Description: Modernism as a Philosophical Problem,Second Edition presents an interpretation of the negative and critical self-understanding characteristic of culture since romanticism and especially since Nietzsche, and answers the question of why the issue of modernity became a philosophical problem in European tradition. Pippin defends an original re-narration of the development of modern philosophy, substantially different from that common in orthodox, postmodernist and critical theory discussions, and one much more sensitive to the radicality of the most complete expression and defense of a modernist self-understanding - the classical German Idealist tradition, especially the position defended by Hegel. This interpretation is the basis for the claim that no paradigm shift, ideology critique, or new way of thinking can dispense with or overcome such modernist aspirations. In fact, the author argues, one can still detect the persistence of such aspirations and commitments in some of the harshest modernity critics, in Nietzsche and in Heidegger especially. This unique and engaging view of modernity is an essential read for students, academics, and researchers studying Modernism, 20th Century Philosophy, Social Theory, and Hegel and German Idealism. Author Description: Robert B. Pippin is the Raymond W. and Martha Hilpert Gruner Distinguished Service Professor in the Committee on Social Thought and the Department of Philosophy at the University of Chicago. He is the author of several books on the modern philosophical tradition and one on literature, Henry James and Modern Moral Life (1999), as well as numerous articles on similar topics. Contents: Introduction to the Second Edition. Acknowledgements. Part I: Introduction: The Modernity Problem: 1. Sensing the End. 2. German Homesickness. Part II: Modernity and Modernism: 3. Modernity as a Historical Category. 4. The Legitimacy Problem. 5. The 'Culture of Rupture'. 6. Paradoxes and Problems. Part III: Idealism and Modernity: 7. The Kantian Enlightenment. 8. The Limits of Transcendental Idealism. 9. Hegel's Experiment. 10. Hegelian Teleology. Part IV: "Nihilism Stands at the Door": Nietzsche: 11. Nietzsche's Complaint. 12. Modernity as 'Twilight' Zone. 13. Origins and Perspectives. 14. The 'Pathos of Distance'. Part V: "The Age of Consummate Meaninglessness": Heidegger: 15. Failed Autonomy. 16. Modernity as a 'Metaphysical' Problem. 17. The 'Vollendung' of Metaphysics. 18. The Turn, Turning Away, and Overturning. Part VI: The Death of God and Modern Melancholy: 19. Nietzsche's 'Insane' Prophet. 20. Mourning or Melancholy? 21. Nietzichian Health. 22. Nietzichian Therapy. Part VII: Unending Modernity: 23. Modern Options. 24. The Dialetic of Modernity. 25. Postmodernity? 26. Modernity as Dialectic. Notes. Bibliography. Index. -- Dieser Text bezieht sich auf eine andere Ausgabe: Taschenbuch.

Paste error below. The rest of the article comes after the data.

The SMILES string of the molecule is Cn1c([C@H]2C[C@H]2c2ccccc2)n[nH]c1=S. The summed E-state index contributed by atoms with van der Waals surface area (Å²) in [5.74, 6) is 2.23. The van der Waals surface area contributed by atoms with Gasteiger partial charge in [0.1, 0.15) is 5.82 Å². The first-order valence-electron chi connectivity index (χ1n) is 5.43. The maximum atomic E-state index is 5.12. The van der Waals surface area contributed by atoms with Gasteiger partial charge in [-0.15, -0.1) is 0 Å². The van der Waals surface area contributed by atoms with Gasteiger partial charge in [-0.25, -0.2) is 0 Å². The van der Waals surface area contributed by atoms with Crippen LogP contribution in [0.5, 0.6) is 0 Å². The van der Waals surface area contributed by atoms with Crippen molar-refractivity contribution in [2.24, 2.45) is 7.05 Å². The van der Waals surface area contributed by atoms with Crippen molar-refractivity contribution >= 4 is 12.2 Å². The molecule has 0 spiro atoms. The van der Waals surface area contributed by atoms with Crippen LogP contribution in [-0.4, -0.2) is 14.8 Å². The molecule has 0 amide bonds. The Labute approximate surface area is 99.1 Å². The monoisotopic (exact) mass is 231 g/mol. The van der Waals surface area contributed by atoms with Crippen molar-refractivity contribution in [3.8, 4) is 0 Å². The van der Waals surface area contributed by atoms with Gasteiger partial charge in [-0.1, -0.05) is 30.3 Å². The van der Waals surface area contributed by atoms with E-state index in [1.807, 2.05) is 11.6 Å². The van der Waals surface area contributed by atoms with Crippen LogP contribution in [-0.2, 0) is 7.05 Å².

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HASH(0x95856b88) von 5 Sternen Rehabilitating Philosophical Modernity 14. Mai 2004